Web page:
What You Need To Know
Wednesday, October 16, 2013 • 11:36am
Knowing appropriate workplace behavior versus assuming appropriate workplace behavior can be the difference between employment nightmares and a well-functioning work environment. Misconceptions can quickly become the norm, creating unnecessary problems. One of the best ways to deal with issues in the workplace is to stop them before they start. Knowing appropriate standards and enforcing them in the workplace can often be the way to do this.
Do you know or do you assume? Let’s look at a few scenarios where knowing what’s appropriate makes all the difference.
1-TRUE OR FALSE - When an employer requires an employee to have a Smartphone the employer does not need to pay the employee for it.
While the employer does not need to pay for the phone they do need to pay a nonexempt employee for anytime they work during nonworking hours. This includes work on the phone. Time working must be documented and compensated for.
2- TRUE OR FALSE - Management styles differ from person to person. If someone tends to yell, as long as they don’t target anyone out it’s an appropriate style of management.
Not only can yelling in the workplace open up employers to lawsuits, it also sets the tone for the rest of the staff and can have a trickle-down effect. This type of management style can cause tension and allow for litigation issues as well.
3- TRUE OR FALSE - At Will employment allows for the employee/employer relationship to be broken at either time by either party, which means an employer can use this as a reason to fire someone.
While “At will” employment can be dissolved at any time by either party without reason or cause, a firing should never break any labor laws or show signs of discrimination.
4- TRUE OR FALSE Probationary employees have all the same “legal rights” as non-probationary ones.
Employers must adhere to the same laws; such as minimum wage, discrimination, and worker’s comp laws with a probationary employee as they do with a long term employee. Whether an employee is placed on probation at the beginning of employment or placed on probation due to disciplinary action all the same “legal rights” apply.
By taking just a few key workplace situations we quickly see why it is so important to KNOW versus what we ASSUME. Assumptions in the workplace of any kind can lead to all kinds of problems and even possible law suits. Protecting the workplace environment can be a challenging job but knowing the difference between what is appropriate and what is not can sometimes thwart an issue before it even arises.
Helen M. Sorrentino is the owner and Managing Member of HR Practices, LLC, a Human Resources consulting firm. She started the company is 2009 to respond to the needs of the small business owner with an employee base between two (2)-fifty (50) employees in New Jersey and New York City.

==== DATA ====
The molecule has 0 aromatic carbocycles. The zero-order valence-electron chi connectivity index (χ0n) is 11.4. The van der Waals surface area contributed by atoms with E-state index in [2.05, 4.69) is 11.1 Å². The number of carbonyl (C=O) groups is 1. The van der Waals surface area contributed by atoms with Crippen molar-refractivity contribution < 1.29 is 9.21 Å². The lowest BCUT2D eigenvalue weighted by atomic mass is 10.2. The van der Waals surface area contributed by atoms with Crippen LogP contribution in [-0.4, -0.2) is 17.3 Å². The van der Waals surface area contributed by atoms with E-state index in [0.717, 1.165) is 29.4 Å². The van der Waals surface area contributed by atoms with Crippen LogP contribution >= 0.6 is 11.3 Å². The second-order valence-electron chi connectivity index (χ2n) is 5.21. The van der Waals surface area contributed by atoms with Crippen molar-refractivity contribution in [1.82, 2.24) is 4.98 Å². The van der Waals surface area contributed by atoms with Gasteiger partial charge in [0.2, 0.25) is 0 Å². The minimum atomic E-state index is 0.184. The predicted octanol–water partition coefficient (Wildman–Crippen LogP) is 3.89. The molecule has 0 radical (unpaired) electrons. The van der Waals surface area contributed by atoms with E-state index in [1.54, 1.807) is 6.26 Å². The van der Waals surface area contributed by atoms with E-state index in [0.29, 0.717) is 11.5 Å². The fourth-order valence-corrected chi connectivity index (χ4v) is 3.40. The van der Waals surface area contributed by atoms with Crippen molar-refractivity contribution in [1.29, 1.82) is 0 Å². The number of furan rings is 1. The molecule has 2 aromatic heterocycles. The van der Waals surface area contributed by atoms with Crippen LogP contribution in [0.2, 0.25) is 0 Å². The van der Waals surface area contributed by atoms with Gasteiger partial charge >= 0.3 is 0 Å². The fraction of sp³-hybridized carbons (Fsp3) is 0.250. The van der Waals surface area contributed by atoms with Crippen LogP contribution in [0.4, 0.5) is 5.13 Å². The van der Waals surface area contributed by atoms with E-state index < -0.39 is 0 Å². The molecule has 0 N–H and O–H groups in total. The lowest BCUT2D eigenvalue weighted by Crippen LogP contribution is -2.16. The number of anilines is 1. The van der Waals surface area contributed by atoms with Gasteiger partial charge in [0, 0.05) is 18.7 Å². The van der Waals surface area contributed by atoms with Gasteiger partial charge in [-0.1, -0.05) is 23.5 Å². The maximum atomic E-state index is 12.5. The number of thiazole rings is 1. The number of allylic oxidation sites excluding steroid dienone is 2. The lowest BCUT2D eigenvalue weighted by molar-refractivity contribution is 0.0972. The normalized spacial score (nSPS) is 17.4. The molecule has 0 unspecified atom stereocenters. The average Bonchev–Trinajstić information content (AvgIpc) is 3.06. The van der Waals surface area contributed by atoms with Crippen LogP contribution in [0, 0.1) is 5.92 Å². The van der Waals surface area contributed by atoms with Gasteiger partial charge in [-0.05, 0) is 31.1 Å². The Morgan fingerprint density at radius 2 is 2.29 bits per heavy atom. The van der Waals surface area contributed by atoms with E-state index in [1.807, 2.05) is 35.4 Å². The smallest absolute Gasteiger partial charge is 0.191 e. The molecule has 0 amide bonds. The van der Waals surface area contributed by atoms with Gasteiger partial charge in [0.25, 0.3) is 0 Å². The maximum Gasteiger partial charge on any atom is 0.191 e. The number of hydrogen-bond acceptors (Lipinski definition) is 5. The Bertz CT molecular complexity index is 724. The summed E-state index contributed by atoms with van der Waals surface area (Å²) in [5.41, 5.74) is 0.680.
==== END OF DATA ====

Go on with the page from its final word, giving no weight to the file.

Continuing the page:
Helen has 20+ years of experience in Human Resource management working within diverse industries such as engineering and manufacturing, apparel, biotechnical, printing, music and telemarketing. In past her HR roles she provided support to all levels of management in training, organizational development, coaching, planning and all areas of Human Resources. These companies ranged from an employee base of less than forty (40) employees up to seventy-five hundred (7500) employees and represented such industries as engineering, apparel, telemarketing and biomedical.
Helen holds a Bachelor of Arts degree from Kean University; a Master of Arts from Montclair University and a Master’s of Science degree in Human Resources Management from Upsala College. Helen stays current by taking continuing education courses via seminars and webinars encompassing state and federal labor law compliance, policies/procedures, health care reform and all areas of employee relations to recruiting and background checks to terminating employees to responding to EEOC, DOL, Wage & Hour, OSHA and ICE audits
HR Practices LLC is currently a member of the below professional organizations:
- The Society of Human Resources Management (SHRM)
- The American Society for Training & Development (ASTD)
- New Jersey Association of Women Business Owners (NJAWBO)
- Business Networking International (BNI)
- New Jersey Chamber of Commerce
- New Jersey Association of Professional Women
- Gateway Chamber of Commerce
- Cranford Business Alliance
A few of the industries represented by HR Practices’ clients are; apparel, medical billing; doctors’ offices; biotechnical; printing; electrical contractors; non-profit organizations, day care business; cosmetics, physical therapy and other consulting businesses.
The opinions expressed herein are the writer's alone, and do not reflect the opinions of TheAlternativePress.com or anyone who works for TheAlternativePress.com. TheAlternativePress.com is not responsible for the accuracy of any of the information supplied by the writer.